Kenneth Lewis has a passion for shoemaking
For Kenneth Lewis, shoemaking isn't just a job. It's one of the most satisfactory experiences. Lewis, 68, has been involved in the shoe-repair business for the past 45 years, and has managed to build a loyal customer base.
The veteran shoe-repair man operates Young Africans Shoe Repair, a shop along Central Avenue in Kingston.
As The STAR sat with Lewis in his shop, many people passed, calling out "Ken!" He stated that his client base varies from members of surrounding communities to workers in corporate businesses nearby such as The Gleaner Company and Ministry of Labour, along with family and friends all across the island.
The Young Africans Shoe Repair business originally started out as a group of five members. Lewis said that he learnt the shoemaking and repair trade while living with his grandmother in Portland. He was sent to spend time in the eastern parish by his paternal grandmother, who feared that he would one day drown at Gunboat Beach in Kingston, where he would often go with his friends.
When he came back to Kingston, Lewis, along with three friends, would hang out at a shoe-repair shop operated by an African relative, Errol Grizzle, along East Queen Street. When Grizzle passed away, Lewis and his friends took over the business, and in honour of him, named it Young Africans.
Although Lewis had other skills, such as carpentry, and was even offered a job abroad after going on the Farm Work programme, he always came back to his first love, shoe repairing.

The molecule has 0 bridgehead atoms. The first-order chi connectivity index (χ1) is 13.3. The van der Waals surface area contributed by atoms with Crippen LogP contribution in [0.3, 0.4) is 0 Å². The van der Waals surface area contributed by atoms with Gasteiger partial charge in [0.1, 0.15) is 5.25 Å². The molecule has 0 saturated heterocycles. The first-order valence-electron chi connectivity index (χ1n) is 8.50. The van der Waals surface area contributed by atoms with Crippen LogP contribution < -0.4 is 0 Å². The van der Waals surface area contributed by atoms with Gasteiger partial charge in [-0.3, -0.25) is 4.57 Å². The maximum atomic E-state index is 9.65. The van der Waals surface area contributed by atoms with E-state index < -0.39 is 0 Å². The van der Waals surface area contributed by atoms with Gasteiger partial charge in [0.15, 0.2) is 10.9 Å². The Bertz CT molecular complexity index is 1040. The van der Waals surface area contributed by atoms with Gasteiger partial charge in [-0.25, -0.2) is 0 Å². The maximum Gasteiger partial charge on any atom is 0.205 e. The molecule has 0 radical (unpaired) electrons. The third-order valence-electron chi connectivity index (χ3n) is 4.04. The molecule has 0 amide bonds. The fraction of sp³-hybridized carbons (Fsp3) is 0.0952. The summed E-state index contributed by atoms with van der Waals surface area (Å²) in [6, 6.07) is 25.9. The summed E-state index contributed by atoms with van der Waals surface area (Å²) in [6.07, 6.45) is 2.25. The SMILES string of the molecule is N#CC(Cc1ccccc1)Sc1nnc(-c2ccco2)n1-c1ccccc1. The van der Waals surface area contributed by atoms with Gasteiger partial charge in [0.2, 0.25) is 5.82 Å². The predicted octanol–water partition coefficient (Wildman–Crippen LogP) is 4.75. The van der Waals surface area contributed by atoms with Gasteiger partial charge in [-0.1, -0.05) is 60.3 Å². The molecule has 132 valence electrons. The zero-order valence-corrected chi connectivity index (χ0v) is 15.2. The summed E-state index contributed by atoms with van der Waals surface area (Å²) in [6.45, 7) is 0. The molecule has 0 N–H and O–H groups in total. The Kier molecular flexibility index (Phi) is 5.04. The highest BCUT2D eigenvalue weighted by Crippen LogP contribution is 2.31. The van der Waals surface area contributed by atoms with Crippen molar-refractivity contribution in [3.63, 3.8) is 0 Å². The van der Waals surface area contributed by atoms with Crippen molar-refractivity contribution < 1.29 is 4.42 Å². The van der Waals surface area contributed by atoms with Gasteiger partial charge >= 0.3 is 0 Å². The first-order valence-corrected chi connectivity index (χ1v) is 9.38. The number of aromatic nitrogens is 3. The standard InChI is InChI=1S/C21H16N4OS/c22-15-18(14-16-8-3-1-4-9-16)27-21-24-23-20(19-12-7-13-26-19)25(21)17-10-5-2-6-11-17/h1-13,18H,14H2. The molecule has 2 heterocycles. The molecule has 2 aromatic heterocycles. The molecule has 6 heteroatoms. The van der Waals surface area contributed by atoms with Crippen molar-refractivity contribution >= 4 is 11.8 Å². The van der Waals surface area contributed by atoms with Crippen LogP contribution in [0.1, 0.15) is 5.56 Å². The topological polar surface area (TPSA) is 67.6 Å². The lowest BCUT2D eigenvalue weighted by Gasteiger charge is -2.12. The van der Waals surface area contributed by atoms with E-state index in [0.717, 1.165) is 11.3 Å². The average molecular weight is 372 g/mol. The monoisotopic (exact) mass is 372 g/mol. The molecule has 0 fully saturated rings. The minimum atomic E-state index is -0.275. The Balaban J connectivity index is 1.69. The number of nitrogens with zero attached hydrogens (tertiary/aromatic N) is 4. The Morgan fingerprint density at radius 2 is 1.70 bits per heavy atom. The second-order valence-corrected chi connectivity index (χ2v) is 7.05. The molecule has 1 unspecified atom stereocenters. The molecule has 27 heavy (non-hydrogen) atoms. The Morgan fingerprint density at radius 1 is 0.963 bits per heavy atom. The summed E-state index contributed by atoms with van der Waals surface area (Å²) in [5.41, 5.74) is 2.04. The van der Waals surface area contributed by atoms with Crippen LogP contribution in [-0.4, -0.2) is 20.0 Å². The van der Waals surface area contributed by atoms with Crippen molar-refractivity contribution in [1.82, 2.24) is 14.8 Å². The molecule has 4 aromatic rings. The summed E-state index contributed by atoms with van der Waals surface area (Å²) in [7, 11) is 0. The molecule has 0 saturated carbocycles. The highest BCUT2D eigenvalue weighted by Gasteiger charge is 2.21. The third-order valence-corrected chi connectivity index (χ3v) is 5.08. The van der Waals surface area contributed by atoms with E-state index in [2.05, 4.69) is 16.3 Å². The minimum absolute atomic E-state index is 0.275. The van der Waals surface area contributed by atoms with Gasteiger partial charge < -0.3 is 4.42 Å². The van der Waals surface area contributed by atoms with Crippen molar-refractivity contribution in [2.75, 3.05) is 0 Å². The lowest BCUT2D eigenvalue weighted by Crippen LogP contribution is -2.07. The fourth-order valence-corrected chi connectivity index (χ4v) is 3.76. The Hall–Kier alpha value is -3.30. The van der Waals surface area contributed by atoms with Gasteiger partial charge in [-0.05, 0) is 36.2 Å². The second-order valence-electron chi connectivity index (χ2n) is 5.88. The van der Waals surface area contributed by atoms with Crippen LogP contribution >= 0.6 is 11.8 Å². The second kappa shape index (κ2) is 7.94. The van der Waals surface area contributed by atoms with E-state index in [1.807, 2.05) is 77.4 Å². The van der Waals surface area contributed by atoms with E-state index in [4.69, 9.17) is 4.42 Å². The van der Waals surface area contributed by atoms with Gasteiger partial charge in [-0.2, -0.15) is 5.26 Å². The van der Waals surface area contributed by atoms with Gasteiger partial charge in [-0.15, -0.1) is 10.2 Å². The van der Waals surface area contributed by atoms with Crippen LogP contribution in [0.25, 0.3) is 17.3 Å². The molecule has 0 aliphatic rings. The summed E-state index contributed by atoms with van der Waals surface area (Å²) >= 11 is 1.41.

The master crasftsman has made materials such as waxed cord, flexible shoe gum, tinner and shoe cheese. His best friends recounted an experience where he repaired a pair of Clarks so well that nobody could believe it was not brand-new.
"If you read the Bible, it says you have to love certain things to be successful in it, and you have to do it not just for the money, but to help people," Lewis said.
He said that in his early years in the business, he would repair shoes for children free of cost. Though many may not see shoe repairing as a lucrative business, he said that no matter the amount, every little dollar can make a difference.
"Me grow with my grandmother, and she always say to satisfy with what you have. Me grow big now and me nuh satisfy. Me 'satisful'," Lewis stated.
With major competition from foreign markets, Lewis is still not worried and believes that shoe repairing will always be a necessary business and will help to keep him afloat.
"When somebody gives me a shoes to do and they come back and love it, it makes me feel really good about what I'm doing. It lets me know that I am successful and it gives me a good feeling," he said.